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How am I supposed to prove combinatorially:

$$\sum_{k=0}^{n/2} {n\choose{2k}}=\sum_{k=1}^{n/2} {n\choose{2k-1}}$$

$${n\choose{0}}+{n\choose{2}}+{n\choose{4}}+\dots={n\choose{1}}+{n\choose{3}}+{n\choose{5}}+\cdots$$

Absolutely clueless.

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    $\begingroup$ @user84413: That should be an answer. $\endgroup$ – Henning Makholm Aug 3 '13 at 21:52
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    $\begingroup$ @user84413 : Definitely post that as an answer. It's better than the posted answer that already has five up-votes. $\endgroup$ – Michael Hardy Aug 3 '13 at 21:55
  • $\begingroup$ @user84413, just noticed you have already mentioned that after I edited my answer oh derp ... ya that's definitely a better answer! $\endgroup$ – user67258 Aug 3 '13 at 22:05
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Just let $x=-1$ in the binomial theorem:

$$(1+x)^n=\sum^n_{k=0}{n\choose k}x^k$$

Edited: Think about the number of even subsets and the number of odd subsets.

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    $\begingroup$ But is that done "combinatorially"? I think often that term means a bijective argument is used. $\endgroup$ – Michael Hardy Aug 3 '13 at 21:52
  • $\begingroup$ Can i know what does the instructor really mean by "prove combinatorially" on my problem set? $\endgroup$ – user88880 Aug 3 '13 at 22:03
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    $\begingroup$ Wikipedia page ... en.wikipedia.org/wiki/Combinatorial_proof $\endgroup$ – user67258 Aug 3 '13 at 22:14
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    $\begingroup$ Although this Wikipedia page states: "The term "combinatorial proof" may also be used more broadly to refer to any kind of elementary proof in combinatorics.". I disagree that this is the common sense and if the instructor specifically asks for a combinatorial proof, then I don't think that this suffices. $\endgroup$ – Tomas Aug 3 '13 at 22:19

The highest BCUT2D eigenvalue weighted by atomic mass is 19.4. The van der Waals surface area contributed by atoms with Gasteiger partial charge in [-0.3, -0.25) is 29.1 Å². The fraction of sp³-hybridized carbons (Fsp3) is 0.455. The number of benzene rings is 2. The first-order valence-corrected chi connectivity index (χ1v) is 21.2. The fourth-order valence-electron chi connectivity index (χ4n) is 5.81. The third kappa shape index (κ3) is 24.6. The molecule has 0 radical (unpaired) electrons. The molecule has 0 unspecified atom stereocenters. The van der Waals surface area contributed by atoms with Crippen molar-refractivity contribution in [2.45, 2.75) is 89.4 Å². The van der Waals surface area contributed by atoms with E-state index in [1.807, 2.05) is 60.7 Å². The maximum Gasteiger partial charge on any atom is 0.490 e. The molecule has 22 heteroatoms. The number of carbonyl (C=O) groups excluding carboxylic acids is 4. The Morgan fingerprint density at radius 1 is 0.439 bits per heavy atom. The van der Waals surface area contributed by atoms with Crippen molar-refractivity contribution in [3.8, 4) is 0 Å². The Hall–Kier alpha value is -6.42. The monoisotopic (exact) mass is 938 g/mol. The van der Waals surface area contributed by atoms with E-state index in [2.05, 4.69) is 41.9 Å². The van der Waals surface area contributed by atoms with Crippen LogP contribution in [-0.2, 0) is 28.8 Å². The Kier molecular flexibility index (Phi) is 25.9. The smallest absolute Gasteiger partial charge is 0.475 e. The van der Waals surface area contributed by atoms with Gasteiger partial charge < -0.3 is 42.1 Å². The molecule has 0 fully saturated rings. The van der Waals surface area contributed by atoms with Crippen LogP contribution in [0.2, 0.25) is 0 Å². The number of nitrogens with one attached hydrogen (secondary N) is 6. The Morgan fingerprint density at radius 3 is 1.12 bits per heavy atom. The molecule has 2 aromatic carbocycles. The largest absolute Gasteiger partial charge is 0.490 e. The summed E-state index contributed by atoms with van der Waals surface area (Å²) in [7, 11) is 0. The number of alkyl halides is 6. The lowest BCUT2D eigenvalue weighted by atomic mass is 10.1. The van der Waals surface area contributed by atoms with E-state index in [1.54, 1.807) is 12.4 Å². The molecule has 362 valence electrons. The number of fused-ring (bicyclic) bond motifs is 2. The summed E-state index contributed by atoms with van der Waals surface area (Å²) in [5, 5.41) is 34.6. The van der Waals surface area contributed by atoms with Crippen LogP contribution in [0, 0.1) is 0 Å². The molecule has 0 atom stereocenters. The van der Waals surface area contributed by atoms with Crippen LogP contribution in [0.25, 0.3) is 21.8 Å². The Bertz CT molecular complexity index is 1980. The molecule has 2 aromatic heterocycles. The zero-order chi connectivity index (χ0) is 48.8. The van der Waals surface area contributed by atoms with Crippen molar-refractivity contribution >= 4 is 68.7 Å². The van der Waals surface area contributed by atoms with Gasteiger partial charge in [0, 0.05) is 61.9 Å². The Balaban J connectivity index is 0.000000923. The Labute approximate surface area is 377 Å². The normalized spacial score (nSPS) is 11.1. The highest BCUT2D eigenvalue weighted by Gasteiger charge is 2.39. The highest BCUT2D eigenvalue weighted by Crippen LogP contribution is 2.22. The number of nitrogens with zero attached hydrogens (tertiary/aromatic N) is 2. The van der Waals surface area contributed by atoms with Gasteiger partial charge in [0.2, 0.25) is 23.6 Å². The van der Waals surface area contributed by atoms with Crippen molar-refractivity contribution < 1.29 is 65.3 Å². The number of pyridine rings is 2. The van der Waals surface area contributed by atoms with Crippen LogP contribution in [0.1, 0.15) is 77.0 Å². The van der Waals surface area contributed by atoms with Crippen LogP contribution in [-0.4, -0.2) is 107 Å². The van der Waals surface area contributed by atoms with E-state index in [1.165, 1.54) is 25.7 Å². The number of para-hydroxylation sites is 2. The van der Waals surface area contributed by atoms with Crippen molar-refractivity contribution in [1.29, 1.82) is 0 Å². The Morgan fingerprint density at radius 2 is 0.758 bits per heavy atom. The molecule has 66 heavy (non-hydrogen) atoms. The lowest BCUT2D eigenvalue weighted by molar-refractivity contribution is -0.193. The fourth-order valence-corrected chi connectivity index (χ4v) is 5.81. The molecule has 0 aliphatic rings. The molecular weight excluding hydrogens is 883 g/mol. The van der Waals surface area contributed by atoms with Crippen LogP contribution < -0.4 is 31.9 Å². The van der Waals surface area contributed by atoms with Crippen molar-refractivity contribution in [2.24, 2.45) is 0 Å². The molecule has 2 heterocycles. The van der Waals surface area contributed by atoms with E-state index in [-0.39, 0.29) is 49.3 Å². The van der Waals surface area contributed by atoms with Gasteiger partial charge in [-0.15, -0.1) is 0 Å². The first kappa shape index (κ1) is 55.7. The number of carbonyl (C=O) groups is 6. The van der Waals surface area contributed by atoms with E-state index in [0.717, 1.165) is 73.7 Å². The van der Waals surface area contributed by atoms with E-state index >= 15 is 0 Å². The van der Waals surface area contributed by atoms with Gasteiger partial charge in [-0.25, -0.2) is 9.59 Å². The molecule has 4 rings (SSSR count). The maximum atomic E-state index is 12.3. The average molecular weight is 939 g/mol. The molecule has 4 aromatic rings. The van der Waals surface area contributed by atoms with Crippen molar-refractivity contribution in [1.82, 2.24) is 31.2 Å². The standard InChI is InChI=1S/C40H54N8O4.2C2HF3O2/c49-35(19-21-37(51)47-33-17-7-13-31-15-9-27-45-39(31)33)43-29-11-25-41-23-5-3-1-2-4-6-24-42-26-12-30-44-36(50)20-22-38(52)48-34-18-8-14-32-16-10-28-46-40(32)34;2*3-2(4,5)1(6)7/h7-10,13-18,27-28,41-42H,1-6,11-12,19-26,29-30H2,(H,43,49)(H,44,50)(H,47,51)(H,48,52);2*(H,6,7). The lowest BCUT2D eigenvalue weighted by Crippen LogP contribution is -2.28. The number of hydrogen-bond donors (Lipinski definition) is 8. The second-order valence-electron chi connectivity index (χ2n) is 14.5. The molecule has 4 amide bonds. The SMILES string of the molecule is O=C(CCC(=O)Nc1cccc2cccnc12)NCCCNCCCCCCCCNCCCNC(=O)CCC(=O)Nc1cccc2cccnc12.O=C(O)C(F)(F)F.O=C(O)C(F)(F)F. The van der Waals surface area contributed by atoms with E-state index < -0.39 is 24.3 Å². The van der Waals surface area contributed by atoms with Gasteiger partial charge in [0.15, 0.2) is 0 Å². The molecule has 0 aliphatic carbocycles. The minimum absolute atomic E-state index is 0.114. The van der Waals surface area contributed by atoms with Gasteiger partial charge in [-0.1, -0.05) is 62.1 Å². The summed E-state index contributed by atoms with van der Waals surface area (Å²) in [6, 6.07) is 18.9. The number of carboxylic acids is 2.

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If you want to do this without the Binomial Theorem, you can define a bijection between the even-numbered subsets of $\{1,\cdots , n\}$ and the odd-numbered subsets of $\{1,\cdots , n\}$ by $A\mapsto A\oplus 1$, where $A\oplus 1=A-\{1\}$ if $1\in A$, and $A\oplus 1=A\cup \{1\}$ if $1\notin A$.

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  • $\begingroup$ To rephrase what is above, think about this also in binary. There are $2^n$ bit strings of length $n$. Either they have an even number of ones or an odd number of ones. Consider the invertible map $f(x) = x \oplus 1$. This will always change the number of ones up one or down one. But the map is invertible, so it divides evenly between the strings with an even number of 1s and the ones with an odd number. $\endgroup$ – abnry Aug 5 '13 at 3:57
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Let $n$ be odd. Throw $n$ distinct coins on the table. There are $\binom{n}{0}+\binom{n}{2}+\binom{n}{4}+\cdots +\binom{n}{n-1}$ ways that there can be an even number of heads showing.

I forgot to mention that the table is a glass coffee table, and there is a small person under the table. (Don't ask.) Whenever the person looking down sees an even number of heads, the person below sees an odd number of heads, and vice-versa. But the number of ways to get an odd number of heads is $\binom{n}{1}+\binom{n}{3}+\binom{n}{5}+\cdots +\binom{n}{n}$.

Unfortunately, the coffee table argument does not work for odd $n$.

However, we can use the coffee table idea in a more complicated way. Let $n$ be even, and suppose we throw $n$ distinct coins on the table, $n-1$ of them pennies and one of them a dime.

We have an even number of heads if the dime shows a tail and there is an even number of heads among the pennies, or if the dime shows a head and there is an odd number of heads among the pennies.

We have an odd number of heads if the dime shows a head and there is an even number of heads among the pennies, or if the dime shows a tail and there is an odd number of heads among the pennies.

By the coffee table argument, there are just as many ways to have an even number of heads among the pennies as there are of having an odd number of heads. It follows that there are the same number of ways to have an even number of heads among our $n$ coins as there are of having an odd number.

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The question as currently posed can be answered by looking at the symmetry of the rows of Pascal's triangle corresponding to odd $n$ (which have an even number of elements). By definition

$\large{n\choose{k}\large}=\frac{n!}{k!(n-k)!}$.

Therefore ${n\choose{0}}={n\choose{n}}$, ${n\choose{1}}={n\choose{n-1}}$, and in general ${n\choose{k}}={n\choose{n-k}}$. Thus, the set of odd indexed elements and the set of even indexed elements in each row are identical.

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